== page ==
DIY Life Web Search

Search results

  1. Results From The WOW.Com Content Network
  2. Free-fire zone - Wikipedia

    en.wikipedia.org/wiki/Free-fire_zone

    A free-fire zone in U.S. military parlance is a fire control measure, used for coordination between adjacent combat units. The definition used in the Vietnam War by U.S. troops may be found in field manual FM 6-20: A specific designated area into which any weapon system may fire without additional coordination with the establishing headquarters.

  3. Telephone numbers in Vietnam - Wikipedia

    en.wikipedia.org/wiki/Telephone_numbers_in_Vietnam

    This is a discussion of telephone numbers in Vietnam. Vietnam 's country code is +84. There are many area codes for landlines, as well as a separate format for mobile phone numbers. The five emergency phone numbers are 111 ( child protection ), 112 (lifesaving services), 113 ( police ), 114 (fire), and 115 (first aid).

  4. Free Fire (video game) - Wikipedia

    en.wikipedia.org/wiki/Free_Fire_(video_game)

    Free Fire is a free-to-play battle royale game developed and published by Garena for Android and iOS. [4] It was released on 8 December 2017. It became the most downloaded mobile game globally in 2019 and has over 1 billion downloads on Google Play Store. In the first quarter of 2021 it was the highest grossing mobile game in the US. [5] In November 2019, it surpassed $1 billion in lifetime ...

  5. The Abandoned Field: Free Fire Zone - Wikipedia

    en.wikipedia.org/wiki/The_Abandoned_Field:_Free...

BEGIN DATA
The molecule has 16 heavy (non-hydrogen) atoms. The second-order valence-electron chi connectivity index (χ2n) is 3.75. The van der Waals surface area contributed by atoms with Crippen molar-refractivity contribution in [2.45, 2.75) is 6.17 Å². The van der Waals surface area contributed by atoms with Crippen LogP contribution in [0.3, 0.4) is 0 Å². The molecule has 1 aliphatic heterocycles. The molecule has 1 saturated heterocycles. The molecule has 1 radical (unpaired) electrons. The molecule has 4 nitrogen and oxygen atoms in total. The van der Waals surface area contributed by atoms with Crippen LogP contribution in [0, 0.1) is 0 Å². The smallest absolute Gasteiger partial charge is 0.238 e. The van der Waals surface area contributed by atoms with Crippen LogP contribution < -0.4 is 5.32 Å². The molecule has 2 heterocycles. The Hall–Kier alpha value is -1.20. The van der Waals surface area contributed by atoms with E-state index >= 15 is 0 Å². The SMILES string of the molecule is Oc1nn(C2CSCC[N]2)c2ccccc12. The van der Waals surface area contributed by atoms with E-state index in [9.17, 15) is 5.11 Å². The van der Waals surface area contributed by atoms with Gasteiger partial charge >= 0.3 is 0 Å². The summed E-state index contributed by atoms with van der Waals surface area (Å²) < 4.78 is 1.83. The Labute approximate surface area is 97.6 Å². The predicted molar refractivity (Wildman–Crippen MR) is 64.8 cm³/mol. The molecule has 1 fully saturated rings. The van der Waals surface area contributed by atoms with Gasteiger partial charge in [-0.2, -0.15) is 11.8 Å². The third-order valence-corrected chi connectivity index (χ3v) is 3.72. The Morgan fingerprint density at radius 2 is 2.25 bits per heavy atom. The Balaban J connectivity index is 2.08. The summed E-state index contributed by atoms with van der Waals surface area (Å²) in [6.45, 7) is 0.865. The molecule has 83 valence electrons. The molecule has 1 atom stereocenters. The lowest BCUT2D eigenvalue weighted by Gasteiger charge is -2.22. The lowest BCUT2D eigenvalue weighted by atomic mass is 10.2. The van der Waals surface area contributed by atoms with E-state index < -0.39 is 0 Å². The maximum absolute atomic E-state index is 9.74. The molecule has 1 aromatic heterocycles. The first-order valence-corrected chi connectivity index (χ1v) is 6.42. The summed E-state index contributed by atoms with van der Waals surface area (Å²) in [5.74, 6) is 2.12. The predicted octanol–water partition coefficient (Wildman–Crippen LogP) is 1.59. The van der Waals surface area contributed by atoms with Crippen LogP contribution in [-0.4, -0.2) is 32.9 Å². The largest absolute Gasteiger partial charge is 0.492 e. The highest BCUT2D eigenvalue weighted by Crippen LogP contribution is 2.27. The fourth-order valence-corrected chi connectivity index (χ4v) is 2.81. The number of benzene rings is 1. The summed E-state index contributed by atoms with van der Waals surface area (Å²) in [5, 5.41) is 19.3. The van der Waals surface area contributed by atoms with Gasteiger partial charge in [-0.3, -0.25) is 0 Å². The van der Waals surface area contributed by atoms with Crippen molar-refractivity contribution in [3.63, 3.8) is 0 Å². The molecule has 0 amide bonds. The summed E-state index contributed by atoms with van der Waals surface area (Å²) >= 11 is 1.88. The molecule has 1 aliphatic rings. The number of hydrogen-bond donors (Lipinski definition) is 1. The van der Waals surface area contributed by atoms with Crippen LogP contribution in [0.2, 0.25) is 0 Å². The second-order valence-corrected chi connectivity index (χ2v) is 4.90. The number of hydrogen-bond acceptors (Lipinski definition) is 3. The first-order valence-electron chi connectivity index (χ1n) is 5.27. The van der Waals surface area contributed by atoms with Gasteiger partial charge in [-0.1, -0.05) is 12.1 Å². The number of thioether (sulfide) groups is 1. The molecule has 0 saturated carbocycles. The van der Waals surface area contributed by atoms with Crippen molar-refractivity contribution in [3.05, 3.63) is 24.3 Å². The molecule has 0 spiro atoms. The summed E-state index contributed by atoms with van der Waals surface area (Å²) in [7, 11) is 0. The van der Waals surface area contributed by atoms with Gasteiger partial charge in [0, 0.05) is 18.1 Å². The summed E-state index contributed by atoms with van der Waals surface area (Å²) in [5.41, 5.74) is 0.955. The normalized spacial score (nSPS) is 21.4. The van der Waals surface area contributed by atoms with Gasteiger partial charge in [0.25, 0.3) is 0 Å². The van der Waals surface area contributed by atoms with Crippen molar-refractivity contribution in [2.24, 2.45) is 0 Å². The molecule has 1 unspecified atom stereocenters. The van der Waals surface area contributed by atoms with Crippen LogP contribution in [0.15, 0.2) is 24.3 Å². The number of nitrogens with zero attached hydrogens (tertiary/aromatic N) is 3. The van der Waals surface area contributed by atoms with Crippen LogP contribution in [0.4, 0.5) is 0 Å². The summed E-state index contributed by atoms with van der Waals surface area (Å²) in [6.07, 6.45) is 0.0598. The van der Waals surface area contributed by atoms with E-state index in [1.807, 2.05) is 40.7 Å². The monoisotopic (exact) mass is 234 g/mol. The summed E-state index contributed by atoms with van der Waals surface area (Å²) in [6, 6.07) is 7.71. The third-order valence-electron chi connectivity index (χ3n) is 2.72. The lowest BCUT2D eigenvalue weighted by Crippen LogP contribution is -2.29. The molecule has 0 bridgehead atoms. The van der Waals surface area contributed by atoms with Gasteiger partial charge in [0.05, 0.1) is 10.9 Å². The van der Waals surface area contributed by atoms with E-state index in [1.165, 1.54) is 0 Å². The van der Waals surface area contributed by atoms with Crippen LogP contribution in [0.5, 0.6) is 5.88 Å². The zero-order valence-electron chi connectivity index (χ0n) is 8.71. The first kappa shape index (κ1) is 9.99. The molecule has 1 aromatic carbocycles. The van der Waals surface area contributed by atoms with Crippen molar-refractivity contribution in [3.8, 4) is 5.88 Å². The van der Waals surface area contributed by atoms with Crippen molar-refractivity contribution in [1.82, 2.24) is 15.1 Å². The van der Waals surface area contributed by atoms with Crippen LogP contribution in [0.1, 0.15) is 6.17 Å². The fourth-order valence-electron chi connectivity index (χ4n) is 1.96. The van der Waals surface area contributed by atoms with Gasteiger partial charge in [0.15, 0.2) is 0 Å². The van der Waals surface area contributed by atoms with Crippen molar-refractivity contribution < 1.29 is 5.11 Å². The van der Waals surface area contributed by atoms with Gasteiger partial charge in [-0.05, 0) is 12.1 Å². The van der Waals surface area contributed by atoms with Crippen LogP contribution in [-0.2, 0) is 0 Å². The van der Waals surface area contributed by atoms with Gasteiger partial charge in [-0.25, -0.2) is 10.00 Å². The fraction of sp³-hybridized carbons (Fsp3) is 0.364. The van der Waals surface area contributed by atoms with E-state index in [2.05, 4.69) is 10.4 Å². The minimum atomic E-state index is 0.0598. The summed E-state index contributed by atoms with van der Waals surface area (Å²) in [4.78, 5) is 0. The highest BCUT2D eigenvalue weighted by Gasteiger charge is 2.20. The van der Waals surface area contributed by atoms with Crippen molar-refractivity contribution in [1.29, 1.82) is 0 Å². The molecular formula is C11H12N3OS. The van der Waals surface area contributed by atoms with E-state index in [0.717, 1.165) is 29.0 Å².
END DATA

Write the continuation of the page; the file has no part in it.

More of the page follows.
The film gives an "unnerving and compelling .. subjective-camera-eye-view" of life under helicopter fire in a free-fire zone in the Mekong Delta during the Vietnam War. The film cuts to an (American) "helicopter-eye view", contrasting painfully with the human tenderness seen earlier. [2] [3]

  6. 2002 Ho Chi Minh City ITC fire - Wikipedia

    en.wikipedia.org/wiki/2002_Ho_Chi_Minh_City_ITC_fire

    On 29 October 2002, a fire occurred in the International Trade Centre (ITC) in Ho Chi Minh City, Vietnam. The six-story building was occupied by a department store, a disco and offices of several foreign companies. [1] The fire killed 60 people and injured 90 others, making it one of the deadliest peacetime disasters in Vietnam.

  7. Firebase Jay - Wikipedia

    en.wikipedia.org/wiki/Firebase_Jay

    On 29 March 1970 the base was occupied by Companies A and E, 2nd Battalion, 7th Cavalry, B Battery, 2nd Battalion, 12th Artillery and B Battery, 2nd Battalion, 19th Artillery. At approximately 04:15 the People's Army of Vietnam (PAVN) 272nd Regiment hit the base with mortar, rocket and recoilless rifle fire hitting the command post and knocking out communications. The battalion commander Lt ...

  8. Fire kills at least 56 in nine-story building in Vietnam - AOL

    www.aol.com/fire-kills-many-nine-story-070956138...

    A fire at an apartment block in Vietnam’s capital Hanoi has killed 56 people, among them children, and injured 37, police said on Wednesday.

  9. Xuân Lộc Base Camp - Wikipedia

    en.wikipedia.org/wiki/Xuân_Lộc_Base_Camp

    Xuân Lộc Base Camp (also known as Xuân Lộc Airfield or Firebase Husky) is a former U.S. Army and Army of the Republic of Vietnam (ARVN) base in the town of Xuân Lộc in Đồng Nai Province in southern Vietnam .